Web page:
Marmot Vs Groundhog: 6 Differences Explained

Written by Colby Maxwell
Updated: September 26, 2023
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Marmots and groundhogs look incredibly similar and can be easily confused at first glance. Thankfully, there are a few key differences that can help us distinguish the two. Let’s explore these differences and learn how the battle of Marmot Vs. Groundhog actually shows us how unique they really are! Here are the 6 most notable differences between marmots and groundhogs.

Marmots are members of the squirrel family, clocking in as the heaviest members in the world! Within the marmot family are 15 unique species, one of which is the groundhog. Essentially, all groundhogs are marmots, but not all marmots are groundhogs. Today, however, we are going to be covering a common distinction between groundhogs and another common species of marmot known as the yellow-bellied marmot.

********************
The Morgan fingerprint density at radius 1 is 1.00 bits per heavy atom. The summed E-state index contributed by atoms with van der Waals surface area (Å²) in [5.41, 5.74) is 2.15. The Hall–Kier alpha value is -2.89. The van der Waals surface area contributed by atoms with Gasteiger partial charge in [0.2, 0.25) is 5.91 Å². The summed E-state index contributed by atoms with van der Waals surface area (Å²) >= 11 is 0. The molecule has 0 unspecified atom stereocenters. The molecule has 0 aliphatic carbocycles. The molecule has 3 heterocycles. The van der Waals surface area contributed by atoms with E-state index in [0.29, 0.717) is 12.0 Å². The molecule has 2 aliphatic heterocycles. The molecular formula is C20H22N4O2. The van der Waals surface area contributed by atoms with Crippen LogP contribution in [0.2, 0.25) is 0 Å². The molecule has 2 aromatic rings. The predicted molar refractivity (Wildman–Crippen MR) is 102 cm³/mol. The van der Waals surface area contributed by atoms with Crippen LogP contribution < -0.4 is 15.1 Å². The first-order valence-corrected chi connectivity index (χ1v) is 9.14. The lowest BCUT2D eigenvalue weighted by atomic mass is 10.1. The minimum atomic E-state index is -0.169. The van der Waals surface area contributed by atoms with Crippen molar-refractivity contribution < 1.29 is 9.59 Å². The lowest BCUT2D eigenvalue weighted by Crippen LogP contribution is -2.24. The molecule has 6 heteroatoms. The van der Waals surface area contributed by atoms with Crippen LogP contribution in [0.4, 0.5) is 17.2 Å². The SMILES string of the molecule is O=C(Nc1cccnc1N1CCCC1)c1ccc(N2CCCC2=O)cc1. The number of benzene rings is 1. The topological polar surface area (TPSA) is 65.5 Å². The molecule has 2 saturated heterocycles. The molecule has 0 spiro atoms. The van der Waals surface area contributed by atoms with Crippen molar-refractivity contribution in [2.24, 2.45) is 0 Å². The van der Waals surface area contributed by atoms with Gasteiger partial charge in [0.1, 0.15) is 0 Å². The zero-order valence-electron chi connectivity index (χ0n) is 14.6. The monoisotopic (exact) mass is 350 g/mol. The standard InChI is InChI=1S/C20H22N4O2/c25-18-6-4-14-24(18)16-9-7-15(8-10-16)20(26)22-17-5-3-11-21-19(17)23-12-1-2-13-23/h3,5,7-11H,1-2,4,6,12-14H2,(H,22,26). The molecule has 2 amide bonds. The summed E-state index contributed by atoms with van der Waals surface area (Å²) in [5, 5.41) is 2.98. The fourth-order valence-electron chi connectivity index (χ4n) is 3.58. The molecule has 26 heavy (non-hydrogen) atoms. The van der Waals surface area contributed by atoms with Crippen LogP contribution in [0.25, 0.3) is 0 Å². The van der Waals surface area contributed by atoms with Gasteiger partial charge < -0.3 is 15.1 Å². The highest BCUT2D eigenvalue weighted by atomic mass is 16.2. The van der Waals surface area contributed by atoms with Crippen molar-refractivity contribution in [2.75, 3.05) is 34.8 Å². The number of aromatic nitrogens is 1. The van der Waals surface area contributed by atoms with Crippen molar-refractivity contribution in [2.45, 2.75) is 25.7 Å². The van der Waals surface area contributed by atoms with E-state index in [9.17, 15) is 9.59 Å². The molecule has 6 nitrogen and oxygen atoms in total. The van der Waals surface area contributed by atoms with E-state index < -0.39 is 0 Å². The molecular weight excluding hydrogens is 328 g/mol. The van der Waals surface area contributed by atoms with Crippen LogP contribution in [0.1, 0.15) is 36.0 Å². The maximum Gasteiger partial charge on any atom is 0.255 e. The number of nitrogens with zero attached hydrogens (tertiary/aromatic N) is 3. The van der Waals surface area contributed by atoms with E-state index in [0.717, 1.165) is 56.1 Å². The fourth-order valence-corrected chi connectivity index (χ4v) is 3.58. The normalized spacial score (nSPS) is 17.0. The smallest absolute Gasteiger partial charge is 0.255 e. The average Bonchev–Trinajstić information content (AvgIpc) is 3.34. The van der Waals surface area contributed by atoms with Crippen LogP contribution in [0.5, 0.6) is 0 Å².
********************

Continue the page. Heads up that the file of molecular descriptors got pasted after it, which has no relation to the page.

The 6 Main Differences Between Marmots and Groundhogs

Marmot vs Groundhog

The main difference between groundhogs and marmots is that groundhogs are slightly larger and are less colorful. In addition, yellow-bellied marmots live in the Western United States while groundhogs are more widespread. Groundhogs will also burrow in more varied environments and are less social than marmots.

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Let’s dive into more details on each of these differences!

Marmot Vs Groundhog: Size

Marmot Vs Groundhog

Groundhogs are larger than their yellow-bellied cousins by a few pounds.

© Landry

Yellow-bellied marmots are smaller than groundhogs, but not by much. Generally, they only grow to 27 inches long and generally weigh between 3 and 9 lbs.

Groundhogs aren’t just large rodents, they are some of the largest species of marmot in the world. They can be up to 20 inches long and weigh between 6-12 lbs, with some individuals getting even larger. Groundhogs reach sexual maturity between 1-2 years in the wild and generally have a lifespan of 3 to 5 years, although in captivity they can live closer to 15 years.